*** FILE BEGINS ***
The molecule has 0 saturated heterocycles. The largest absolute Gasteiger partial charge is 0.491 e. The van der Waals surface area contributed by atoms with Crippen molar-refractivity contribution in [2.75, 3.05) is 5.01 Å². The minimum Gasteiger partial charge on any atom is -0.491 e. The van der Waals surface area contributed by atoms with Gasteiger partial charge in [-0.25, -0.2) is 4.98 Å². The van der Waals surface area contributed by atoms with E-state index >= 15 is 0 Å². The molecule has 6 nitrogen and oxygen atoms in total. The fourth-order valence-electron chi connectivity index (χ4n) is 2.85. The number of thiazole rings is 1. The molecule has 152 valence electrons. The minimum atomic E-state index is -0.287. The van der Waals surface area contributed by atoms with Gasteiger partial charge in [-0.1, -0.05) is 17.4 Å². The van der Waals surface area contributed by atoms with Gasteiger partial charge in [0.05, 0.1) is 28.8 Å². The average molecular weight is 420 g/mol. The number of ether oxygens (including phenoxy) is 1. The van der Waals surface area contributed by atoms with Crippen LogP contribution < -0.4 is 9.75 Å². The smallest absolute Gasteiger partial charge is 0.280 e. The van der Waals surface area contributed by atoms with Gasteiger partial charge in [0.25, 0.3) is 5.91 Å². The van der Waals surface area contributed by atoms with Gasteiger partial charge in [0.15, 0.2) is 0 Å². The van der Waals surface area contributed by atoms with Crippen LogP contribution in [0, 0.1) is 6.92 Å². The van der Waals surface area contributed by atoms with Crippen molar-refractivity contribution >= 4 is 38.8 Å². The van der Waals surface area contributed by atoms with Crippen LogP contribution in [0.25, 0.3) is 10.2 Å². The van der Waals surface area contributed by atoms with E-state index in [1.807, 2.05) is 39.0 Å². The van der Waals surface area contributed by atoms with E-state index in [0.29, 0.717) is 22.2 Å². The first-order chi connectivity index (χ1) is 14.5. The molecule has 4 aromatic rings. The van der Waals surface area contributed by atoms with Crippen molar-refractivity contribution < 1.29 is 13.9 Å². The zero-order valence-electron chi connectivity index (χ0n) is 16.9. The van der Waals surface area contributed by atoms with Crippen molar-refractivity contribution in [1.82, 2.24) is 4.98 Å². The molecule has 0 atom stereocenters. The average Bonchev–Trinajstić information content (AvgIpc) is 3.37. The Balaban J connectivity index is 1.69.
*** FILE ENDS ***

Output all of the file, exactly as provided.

The molecule has 0 saturated heterocycles. The largest absolute Gasteiger partial charge is 0.491 e. The van der Waals surface area contributed by atoms with Crippen molar-refractivity contribution in [2.75, 3.05) is 5.01 Å². The minimum Gasteiger partial charge on any atom is -0.491 e. The van der Waals surface area contributed by atoms with Gasteiger partial charge in [-0.25, -0.2) is 4.98 Å². The van der Waals surface area contributed by atoms with E-state index >= 15 is 0 Å². The molecule has 6 nitrogen and oxygen atoms in total. The fourth-order valence-electron chi connectivity index (χ4n) is 2.85. The number of thiazole rings is 1. The molecule has 152 valence electrons. The minimum atomic E-state index is -0.287. The van der Waals surface area contributed by atoms with Gasteiger partial charge in [-0.1, -0.05) is 17.4 Å². The van der Waals surface area contributed by atoms with Gasteiger partial charge in [0.05, 0.1) is 28.8 Å². The average molecular weight is 420 g/mol. The number of ether oxygens (including phenoxy) is 1. The van der Waals surface area contributed by atoms with Crippen LogP contribution < -0.4 is 9.75 Å². The smallest absolute Gasteiger partial charge is 0.280 e. The van der Waals surface area contributed by atoms with Gasteiger partial charge in [0.25, 0.3) is 5.91 Å². The van der Waals surface area contributed by atoms with Gasteiger partial charge in [0.15, 0.2) is 0 Å². The van der Waals surface area contributed by atoms with Crippen LogP contribution in [0, 0.1) is 6.92 Å². The van der Waals surface area contributed by atoms with Crippen molar-refractivity contribution >= 4 is 38.8 Å². The van der Waals surface area contributed by atoms with Crippen LogP contribution in [0.25, 0.3) is 10.2 Å². The van der Waals surface area contributed by atoms with E-state index in [1.807, 2.05) is 39.0 Å². The van der Waals surface area contributed by atoms with E-state index in [0.29, 0.717) is 22.2 Å². The first-order chi connectivity index (χ1) is 14.5. The molecule has 4 aromatic rings. The van der Waals surface area contributed by atoms with Crippen molar-refractivity contribution < 1.29 is 13.9 Å². The zero-order valence-electron chi connectivity index (χ0n) is 16.9. The van der Waals surface area contributed by atoms with Crippen molar-refractivity contribution in [1.82, 2.24) is 4.98 Å². The molecule has 0 atom stereocenters. The average Bonchev–Trinajstić information content (AvgIpc) is 3.37. The Balaban J connectivity index is 1.69.